Software Development, Coding, Forests and Trees

They say there's a forest in here somewhere

Some responses to my post “Why does software development have to be so hard?” illustrated one major (in my opinion) aspect of the problem – for many people, software development is synonymous with coding. It’s certainly understandable that someone might jump to that conclusion. After all, no matter how many slides, documents, diagrams, etc. someone produces, it is code that makes those ideas real.

Code, however, is not enough.

Over the last seventeen-plus years that I’ve been involved in software development, great strides have been made in languages and platforms. Merely look at the plumbing code needed to write a Hello World for Windows in C should you need convincing. Frameworks for application infrastructure, unit testing and acceptance testing are plentiful. Coding and coding cleanly is far, far easier and yet, people still complain about software.

While poor quality code can sink a product, excellent quality code cannot make a product. No matter how right you build a thing, the customer won’t be happy if it’s the wrong thing. The Hagia Sophia, Taj Mahal, Empire State Building, and many others are all breathtakingly magnificent structures that would utterly fail a customer who wanted (not to mention, budgeted for) a garage. We still fail to adequately understand the needs of our customers and the environments they work within. This is an area that desperately needs improvement. This is not a technical issue, but one of communication, collaboration, and organization. Neither customer nor provider can impose this improvement unilaterally.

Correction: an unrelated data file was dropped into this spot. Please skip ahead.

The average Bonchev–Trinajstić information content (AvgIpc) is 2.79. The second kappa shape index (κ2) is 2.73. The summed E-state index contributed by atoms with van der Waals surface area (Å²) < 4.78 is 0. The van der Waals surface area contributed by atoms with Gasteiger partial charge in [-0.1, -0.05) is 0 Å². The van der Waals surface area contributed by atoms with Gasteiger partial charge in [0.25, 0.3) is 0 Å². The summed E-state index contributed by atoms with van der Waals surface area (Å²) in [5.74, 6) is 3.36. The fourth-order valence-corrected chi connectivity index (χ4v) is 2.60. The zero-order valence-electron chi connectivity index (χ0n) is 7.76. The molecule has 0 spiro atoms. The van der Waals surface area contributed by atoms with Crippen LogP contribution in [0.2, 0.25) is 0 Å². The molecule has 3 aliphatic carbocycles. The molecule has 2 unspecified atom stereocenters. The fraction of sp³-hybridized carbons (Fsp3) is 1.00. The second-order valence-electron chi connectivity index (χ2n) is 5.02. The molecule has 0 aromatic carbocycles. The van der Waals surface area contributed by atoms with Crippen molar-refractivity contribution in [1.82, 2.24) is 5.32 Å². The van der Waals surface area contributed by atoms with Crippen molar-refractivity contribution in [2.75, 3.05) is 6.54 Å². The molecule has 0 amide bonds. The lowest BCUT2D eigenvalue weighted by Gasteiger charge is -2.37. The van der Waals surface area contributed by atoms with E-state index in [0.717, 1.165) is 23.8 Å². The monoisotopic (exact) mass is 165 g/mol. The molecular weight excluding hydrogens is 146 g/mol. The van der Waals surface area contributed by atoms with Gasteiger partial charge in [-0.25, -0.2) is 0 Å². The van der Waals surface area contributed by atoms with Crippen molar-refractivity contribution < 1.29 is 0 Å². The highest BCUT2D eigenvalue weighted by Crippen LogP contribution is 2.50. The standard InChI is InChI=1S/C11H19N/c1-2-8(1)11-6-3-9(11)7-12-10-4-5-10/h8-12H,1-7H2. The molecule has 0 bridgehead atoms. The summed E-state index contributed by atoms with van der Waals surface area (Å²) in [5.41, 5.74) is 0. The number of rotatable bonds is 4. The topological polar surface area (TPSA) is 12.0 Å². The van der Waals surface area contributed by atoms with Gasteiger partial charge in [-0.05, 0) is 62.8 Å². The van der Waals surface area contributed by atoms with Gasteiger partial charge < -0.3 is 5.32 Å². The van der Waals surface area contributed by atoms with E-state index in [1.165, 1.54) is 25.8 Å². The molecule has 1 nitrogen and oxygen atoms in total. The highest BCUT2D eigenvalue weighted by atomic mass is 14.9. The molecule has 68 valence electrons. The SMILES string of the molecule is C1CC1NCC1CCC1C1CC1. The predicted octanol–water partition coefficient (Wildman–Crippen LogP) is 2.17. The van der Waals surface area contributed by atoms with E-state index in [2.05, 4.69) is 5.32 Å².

Understanding the architecture of the problem is critical to designing and evolving the architecture of the solution, which is yet another area of need. Big Design Up Front (BDUF) assumes too much certainty and never (at least in my experience) survives contact with reality. No Design Up Front (NDUF), however, swings too far in the opposite direction and is unlikely to yield a cohesive design without far too much re-work. Striking a balance between the two is, in my opinion, key to producing an architecture that satisfies the functional and quality of service requirements of today while retaining sufficient flexibility for tomorrow.

Quality code implementing an architectural design grounded in a solid understanding of the customer’s problem space is, in my opinion, the essence of software development. Anything less than those three elements misses the mark.

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